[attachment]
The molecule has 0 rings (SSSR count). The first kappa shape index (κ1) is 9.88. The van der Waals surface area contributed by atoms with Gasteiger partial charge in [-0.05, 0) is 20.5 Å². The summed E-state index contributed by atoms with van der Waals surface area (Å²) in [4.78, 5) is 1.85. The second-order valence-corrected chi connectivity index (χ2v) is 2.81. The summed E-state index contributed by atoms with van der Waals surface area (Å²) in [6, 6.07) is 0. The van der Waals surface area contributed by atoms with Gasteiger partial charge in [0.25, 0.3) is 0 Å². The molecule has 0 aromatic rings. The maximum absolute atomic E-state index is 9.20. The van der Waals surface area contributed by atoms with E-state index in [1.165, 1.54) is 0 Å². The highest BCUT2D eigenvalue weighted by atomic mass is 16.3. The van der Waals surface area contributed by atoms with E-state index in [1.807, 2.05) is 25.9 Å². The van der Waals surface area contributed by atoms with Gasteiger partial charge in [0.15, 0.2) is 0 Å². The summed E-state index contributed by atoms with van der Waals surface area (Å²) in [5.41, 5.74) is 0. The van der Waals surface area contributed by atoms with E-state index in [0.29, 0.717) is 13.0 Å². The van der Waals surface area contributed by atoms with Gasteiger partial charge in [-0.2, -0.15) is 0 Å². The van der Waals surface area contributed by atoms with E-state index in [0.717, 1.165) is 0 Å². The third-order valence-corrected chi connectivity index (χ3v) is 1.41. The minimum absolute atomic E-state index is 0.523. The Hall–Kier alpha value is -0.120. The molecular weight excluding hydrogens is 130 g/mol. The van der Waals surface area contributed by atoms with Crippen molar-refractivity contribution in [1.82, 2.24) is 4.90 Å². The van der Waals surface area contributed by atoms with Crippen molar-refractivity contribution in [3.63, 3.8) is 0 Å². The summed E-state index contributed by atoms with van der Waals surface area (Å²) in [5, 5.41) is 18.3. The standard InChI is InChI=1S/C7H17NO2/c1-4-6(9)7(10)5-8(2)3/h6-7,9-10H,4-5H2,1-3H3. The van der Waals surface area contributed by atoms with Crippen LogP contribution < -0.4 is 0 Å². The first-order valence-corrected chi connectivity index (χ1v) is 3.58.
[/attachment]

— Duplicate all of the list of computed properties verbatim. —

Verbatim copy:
The molecule has 0 rings (SSSR count). The first kappa shape index (κ1) is 9.88. The van der Waals surface area contributed by atoms with Gasteiger partial charge in [-0.05, 0) is 20.5 Å². The summed E-state index contributed by atoms with van der Waals surface area (Å²) in [4.78, 5) is 1.85. The second-order valence-corrected chi connectivity index (χ2v) is 2.81. The summed E-state index contributed by atoms with van der Waals surface area (Å²) in [6, 6.07) is 0. The van der Waals surface area contributed by atoms with Gasteiger partial charge in [0.25, 0.3) is 0 Å². The molecule has 0 aromatic rings. The maximum absolute atomic E-state index is 9.20. The van der Waals surface area contributed by atoms with E-state index in [1.165, 1.54) is 0 Å². The highest BCUT2D eigenvalue weighted by atomic mass is 16.3. The van der Waals surface area contributed by atoms with E-state index in [1.807, 2.05) is 25.9 Å². The van der Waals surface area contributed by atoms with Gasteiger partial charge in [0.15, 0.2) is 0 Å². The summed E-state index contributed by atoms with van der Waals surface area (Å²) in [5.41, 5.74) is 0. The van der Waals surface area contributed by atoms with E-state index in [0.29, 0.717) is 13.0 Å². The van der Waals surface area contributed by atoms with Gasteiger partial charge in [-0.2, -0.15) is 0 Å². The van der Waals surface area contributed by atoms with E-state index in [0.717, 1.165) is 0 Å². The third-order valence-corrected chi connectivity index (χ3v) is 1.41. The minimum absolute atomic E-state index is 0.523. The Hall–Kier alpha value is -0.120. The molecular weight excluding hydrogens is 130 g/mol. The van der Waals surface area contributed by atoms with Crippen molar-refractivity contribution in [1.82, 2.24) is 4.90 Å². The van der Waals surface area contributed by atoms with Crippen molar-refractivity contribution in [3.63, 3.8) is 0 Å². The summed E-state index contributed by atoms with van der Waals surface area (Å²) in [5, 5.41) is 18.3. The standard InChI is InChI=1S/C7H17NO2/c1-4-6(9)7(10)5-8(2)3/h6-7,9-10H,4-5H2,1-3H3. The van der Waals surface area contributed by atoms with Crippen LogP contribution < -0.4 is 0 Å². The first-order valence-corrected chi connectivity index (χ1v) is 3.58.